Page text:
London welcomes its first farmers market

02 June 1999

London welcomes its first farmers’ market

By Johann Tasker

ABOUT 20 farmers and growers have signed-up to sell home-grown farm produce at Londons first farmers market which opens in Islington this Sunday (6 June).

The market, which will see farmers sell fruit, vegetables and meat from stalls in the Camden Passage area, will be opened by Agriculture Minister Nick Brown.

It has also won the support of Prince Charles, who sent a personal message from St Jamess Palace to the markets organisers.

“A farmers market is not a new idea,” the Prince wrote. “These age-old institutions went out of fashion. Like all the best ideas, its time has come again.”

Agriculture Minister Nick Brown will perform the opening ceremony at 9.45am.

Market organiser Nina Planck, a US farmers daughter from Virginia, said Mr Brown didnt take any persuading to be at the market early on a Sunday morning.

“I just wrote a letter saying farmers markets have been big news in Britain over the past year and he said yes,” she said.

Among the stallholders will be Chris and Jane Allan, who will be selling free-range pork from their farm in Everton, Bedfordshire.

“The price of pigs has been so dismal recently that to stay in business youve got to get really big,” said Ms Allen.

“Expanding like that didnt appeal to us, and we saw signing up for a farmers market as the best way to go.”

More and more farmers are doing the same.

Since Britains first farmers market was held less than two years ago, 38 other markets have set up their stalls.

Birmingham launches its first farmers market today (2 June) and at least 10 markets will be held this month alone.

The Soil Association, which runs seminars on organising farmers markets, expects the number to rise to at least 50 by the year end.

The boom in farmers markets also means more people than ever are buying food direct from farmers – as a trend reflected in the sales of produce from farm shops.

A growing number farmers with small and medium-sized family farms see farmers markets as a profitable way to market their produce.

Some farms reported a 20% rise in home-grown sales last year, despite the wider farming crisis, according to the Farm Retail Association.

At Bath, which held the countrys first farmers market in 1997, up to 30 producers now sell local foods to approximately 3000 customers every month.

The market was so successful that the farmers and food producers involved have now formed an independent association to run it on a regular fortnightly basis.

The markets are a hit with consumers in Scotland and Wales too.

Perths first farmers market in April, is now being repeated on a monthly basis, as from Saturday, 12 June.

The city-centre site has proved a runaway success, helping small-scale growers to increase profit margins and boost their incomes.

Jacalyn Henderson, a farmers daughter from Blairgowrie, sold over £1000-worth of produce in a matter of hours.

“We were absolutely amazed – I just couldnt believe it,” she said.

“It even surprised my parents who have been selling frozen fruit since 1977.”

In Wales, Carmarthens second farmers market will also be held next week.

Gordon Anderson, the county councils head of Economic Development, said:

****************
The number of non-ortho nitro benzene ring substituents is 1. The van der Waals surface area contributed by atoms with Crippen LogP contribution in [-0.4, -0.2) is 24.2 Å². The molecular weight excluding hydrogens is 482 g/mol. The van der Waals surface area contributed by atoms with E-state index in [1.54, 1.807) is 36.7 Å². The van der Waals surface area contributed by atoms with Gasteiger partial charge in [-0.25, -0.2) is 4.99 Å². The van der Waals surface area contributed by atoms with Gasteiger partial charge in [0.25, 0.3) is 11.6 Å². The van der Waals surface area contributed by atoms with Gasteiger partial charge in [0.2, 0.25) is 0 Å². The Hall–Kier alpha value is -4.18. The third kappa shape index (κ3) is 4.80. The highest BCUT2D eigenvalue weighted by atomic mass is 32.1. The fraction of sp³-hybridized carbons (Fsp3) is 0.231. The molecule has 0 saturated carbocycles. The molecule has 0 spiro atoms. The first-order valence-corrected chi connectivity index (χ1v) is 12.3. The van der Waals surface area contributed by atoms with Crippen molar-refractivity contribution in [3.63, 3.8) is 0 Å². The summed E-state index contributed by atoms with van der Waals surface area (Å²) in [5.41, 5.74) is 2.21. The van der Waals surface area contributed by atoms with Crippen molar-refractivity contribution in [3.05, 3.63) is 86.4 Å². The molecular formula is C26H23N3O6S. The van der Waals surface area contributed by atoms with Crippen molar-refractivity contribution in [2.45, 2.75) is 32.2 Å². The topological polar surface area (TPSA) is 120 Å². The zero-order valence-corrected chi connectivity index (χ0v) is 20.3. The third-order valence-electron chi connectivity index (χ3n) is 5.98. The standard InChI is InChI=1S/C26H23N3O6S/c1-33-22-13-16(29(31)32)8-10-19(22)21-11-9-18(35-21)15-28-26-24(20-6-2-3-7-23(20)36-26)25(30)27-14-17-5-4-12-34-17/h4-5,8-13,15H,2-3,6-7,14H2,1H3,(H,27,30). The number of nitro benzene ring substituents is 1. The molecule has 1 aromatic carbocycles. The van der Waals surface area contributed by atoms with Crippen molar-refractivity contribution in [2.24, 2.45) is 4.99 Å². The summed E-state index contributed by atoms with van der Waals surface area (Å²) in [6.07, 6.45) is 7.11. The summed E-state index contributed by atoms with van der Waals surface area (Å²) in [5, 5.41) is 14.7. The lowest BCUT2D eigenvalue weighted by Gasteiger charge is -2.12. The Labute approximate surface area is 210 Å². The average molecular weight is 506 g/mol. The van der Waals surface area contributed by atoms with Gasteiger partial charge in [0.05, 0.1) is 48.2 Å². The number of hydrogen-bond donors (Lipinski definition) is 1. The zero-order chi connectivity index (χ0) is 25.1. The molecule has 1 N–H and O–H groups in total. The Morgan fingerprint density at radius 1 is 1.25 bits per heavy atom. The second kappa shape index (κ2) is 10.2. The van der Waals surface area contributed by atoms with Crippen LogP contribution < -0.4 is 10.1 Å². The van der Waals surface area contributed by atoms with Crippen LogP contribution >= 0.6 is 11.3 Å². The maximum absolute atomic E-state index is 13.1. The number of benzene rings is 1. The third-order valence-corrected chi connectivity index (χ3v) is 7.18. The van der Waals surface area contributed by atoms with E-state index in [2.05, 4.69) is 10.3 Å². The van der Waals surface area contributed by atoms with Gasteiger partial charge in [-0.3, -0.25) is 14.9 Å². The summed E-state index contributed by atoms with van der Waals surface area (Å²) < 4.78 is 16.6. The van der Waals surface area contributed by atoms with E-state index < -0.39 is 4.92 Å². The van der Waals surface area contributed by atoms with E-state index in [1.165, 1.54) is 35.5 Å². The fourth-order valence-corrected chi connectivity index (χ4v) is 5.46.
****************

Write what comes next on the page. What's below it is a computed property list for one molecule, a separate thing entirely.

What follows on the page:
“We have had so much positive feedback from the first farmers market that everyone involved was excited about putting together a second.”

So far, farmers markets have usually been set up by local councils who sometimes found it difficult to persuade local farmers to take on stalls.

But producers have gradually been won over, and some markets are even being held on farms.

Nick Hardingham and his wife Joan will hold a farmers market at Alder Carr Farm, Needham Market, near Ipswich, on Saturday,12 June.

“Adding value rather than cutting costs is a sensible approach for some people,” said Mr Henderson.

Some of big supermarkets, which are never slow to pick up on successful new ways of selling food, are also trying to cash in on the movement.

The Asda chain has offered a handful of producers the opportunity to sell their wares from stalls at its supermarket in Colne, Lancashire.

The farmers market movement is now growing so fast that the Soil Association has helped set up a National Association of Farmers Markets.

And it is the supermarkets – the very people that farmers are trying to by-pass, that Soil Association project manager Paul Knuckle finds worrying.

“Theres a potential conflict of interest between supermarkets and the farmers,” he says.

“Supermarkets arent charities and you have to ask how long their goodwill is going to continue.”

Nevertheless, the experience of farmers in the USA, where farmers markets started, suggests farmers markets are here to stay.

Thousands of American producers sell at more than 2500 farmers every week – although its not always plain sailing.

Theres a lot of hard work involved, says Sarah May, who helped set up Bath farmers market.

“Its actually quite a challenge for producers to fit in farm work and all the work that goes into attending the market,” she says.

Jef Tuyn, of the Royal Agricultural Society of England, agrees but believes that all the hard work will pay off for those farmers who are most committed.

“Of course there will be some fall out and some markets will fail,” he says. “But many people will continue.

“Ive a feeling that farmers markets will fill a niche and, eventually, that niche will be quite a large one.”

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